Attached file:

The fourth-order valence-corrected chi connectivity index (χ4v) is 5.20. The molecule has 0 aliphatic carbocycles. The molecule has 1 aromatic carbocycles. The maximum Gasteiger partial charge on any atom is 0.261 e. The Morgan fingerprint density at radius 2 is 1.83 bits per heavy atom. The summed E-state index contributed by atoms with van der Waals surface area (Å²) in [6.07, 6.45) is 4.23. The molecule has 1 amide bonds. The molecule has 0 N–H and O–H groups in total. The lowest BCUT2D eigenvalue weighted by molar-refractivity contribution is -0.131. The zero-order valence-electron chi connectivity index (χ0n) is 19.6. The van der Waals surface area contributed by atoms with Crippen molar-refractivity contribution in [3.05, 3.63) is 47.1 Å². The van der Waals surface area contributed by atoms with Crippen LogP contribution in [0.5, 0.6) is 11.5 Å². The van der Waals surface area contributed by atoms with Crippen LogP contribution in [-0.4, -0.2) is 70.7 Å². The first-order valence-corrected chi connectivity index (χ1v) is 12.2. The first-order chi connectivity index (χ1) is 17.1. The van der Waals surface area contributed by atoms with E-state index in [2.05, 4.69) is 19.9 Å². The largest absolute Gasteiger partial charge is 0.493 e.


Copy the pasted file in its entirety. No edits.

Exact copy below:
The fourth-order valence-corrected chi connectivity index (χ4v) is 5.20. The molecule has 0 aliphatic carbocycles. The molecule has 1 aromatic carbocycles. The maximum Gasteiger partial charge on any atom is 0.261 e. The Morgan fingerprint density at radius 2 is 1.83 bits per heavy atom. The summed E-state index contributed by atoms with van der Waals surface area (Å²) in [6.07, 6.45) is 4.23. The molecule has 1 amide bonds. The molecule has 0 N–H and O–H groups in total. The lowest BCUT2D eigenvalue weighted by molar-refractivity contribution is -0.131. The zero-order valence-electron chi connectivity index (χ0n) is 19.6. The van der Waals surface area contributed by atoms with Crippen molar-refractivity contribution in [3.05, 3.63) is 47.1 Å². The van der Waals surface area contributed by atoms with Crippen LogP contribution in [0.5, 0.6) is 11.5 Å². The van der Waals surface area contributed by atoms with Crippen LogP contribution in [-0.4, -0.2) is 70.7 Å². The first-order valence-corrected chi connectivity index (χ1v) is 12.2. The first-order chi connectivity index (χ1) is 17.1. The van der Waals surface area contributed by atoms with E-state index in [2.05, 4.69) is 19.9 Å². The largest absolute Gasteiger partial charge is 0.493 e.